Top lawmakers are complaining that sweeping new high school curriculum and standardized testing rules are too complicated even for those who approved them to understand.
And they note that, if that's the case, just imagine how tough they will be to follow for students, parents and school administrators.
The House Public Education Committee discussed implementation on Wednesday of a much-watched new law scrapping the rule that most students take algebra II. It's designed to create more flexibility for vocational training.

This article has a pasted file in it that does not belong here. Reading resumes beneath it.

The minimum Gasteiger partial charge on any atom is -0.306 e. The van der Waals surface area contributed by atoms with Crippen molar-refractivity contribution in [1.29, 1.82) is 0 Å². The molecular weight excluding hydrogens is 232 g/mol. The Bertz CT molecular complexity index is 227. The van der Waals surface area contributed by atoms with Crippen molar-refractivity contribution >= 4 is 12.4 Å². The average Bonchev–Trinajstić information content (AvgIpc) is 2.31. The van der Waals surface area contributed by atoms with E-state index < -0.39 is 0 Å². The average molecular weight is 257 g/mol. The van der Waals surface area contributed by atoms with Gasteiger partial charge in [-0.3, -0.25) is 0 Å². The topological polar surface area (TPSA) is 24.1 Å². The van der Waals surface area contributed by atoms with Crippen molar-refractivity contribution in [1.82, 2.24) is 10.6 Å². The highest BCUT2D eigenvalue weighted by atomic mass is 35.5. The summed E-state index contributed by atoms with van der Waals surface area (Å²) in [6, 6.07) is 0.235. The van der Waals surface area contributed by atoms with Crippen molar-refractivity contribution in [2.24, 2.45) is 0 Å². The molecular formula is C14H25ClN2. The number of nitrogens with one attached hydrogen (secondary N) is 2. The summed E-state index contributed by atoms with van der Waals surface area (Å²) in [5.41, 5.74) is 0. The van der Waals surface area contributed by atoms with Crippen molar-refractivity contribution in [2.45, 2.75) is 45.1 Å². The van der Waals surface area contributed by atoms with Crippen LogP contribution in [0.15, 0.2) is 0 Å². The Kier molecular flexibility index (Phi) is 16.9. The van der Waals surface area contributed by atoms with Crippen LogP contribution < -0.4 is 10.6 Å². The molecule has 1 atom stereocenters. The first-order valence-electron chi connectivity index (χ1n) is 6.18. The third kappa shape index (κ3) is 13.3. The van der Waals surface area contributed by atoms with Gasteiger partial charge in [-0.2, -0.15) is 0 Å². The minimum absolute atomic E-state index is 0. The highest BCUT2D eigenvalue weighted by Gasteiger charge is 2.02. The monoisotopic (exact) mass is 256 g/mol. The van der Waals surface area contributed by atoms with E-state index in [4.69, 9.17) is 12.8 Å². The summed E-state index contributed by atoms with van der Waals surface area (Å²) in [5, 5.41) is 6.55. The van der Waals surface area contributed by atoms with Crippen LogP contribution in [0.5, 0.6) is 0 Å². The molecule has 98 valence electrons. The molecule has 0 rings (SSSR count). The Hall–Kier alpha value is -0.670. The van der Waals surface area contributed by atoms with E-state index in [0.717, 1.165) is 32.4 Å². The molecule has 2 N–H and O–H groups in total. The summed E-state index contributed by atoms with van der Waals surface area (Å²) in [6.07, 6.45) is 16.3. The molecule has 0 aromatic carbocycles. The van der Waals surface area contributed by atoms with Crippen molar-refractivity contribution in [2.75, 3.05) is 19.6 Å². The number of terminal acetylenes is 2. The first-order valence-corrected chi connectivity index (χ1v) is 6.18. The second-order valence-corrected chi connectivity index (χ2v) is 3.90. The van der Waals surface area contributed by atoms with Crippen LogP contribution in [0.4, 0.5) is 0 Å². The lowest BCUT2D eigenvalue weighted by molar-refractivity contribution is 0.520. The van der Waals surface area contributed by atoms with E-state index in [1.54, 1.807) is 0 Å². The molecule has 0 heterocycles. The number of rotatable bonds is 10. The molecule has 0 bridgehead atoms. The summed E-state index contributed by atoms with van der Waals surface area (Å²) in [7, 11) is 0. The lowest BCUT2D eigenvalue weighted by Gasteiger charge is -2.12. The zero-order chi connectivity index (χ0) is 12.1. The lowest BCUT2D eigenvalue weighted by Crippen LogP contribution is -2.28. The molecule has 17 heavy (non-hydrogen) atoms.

The law also cut the number of high school standardized tests from a nation-high 15 to five.
But some committee members complained that the new curriculum is unwieldy.
They also said academic counselors will be under too much pressure to help large groups of students understand the new requirements.
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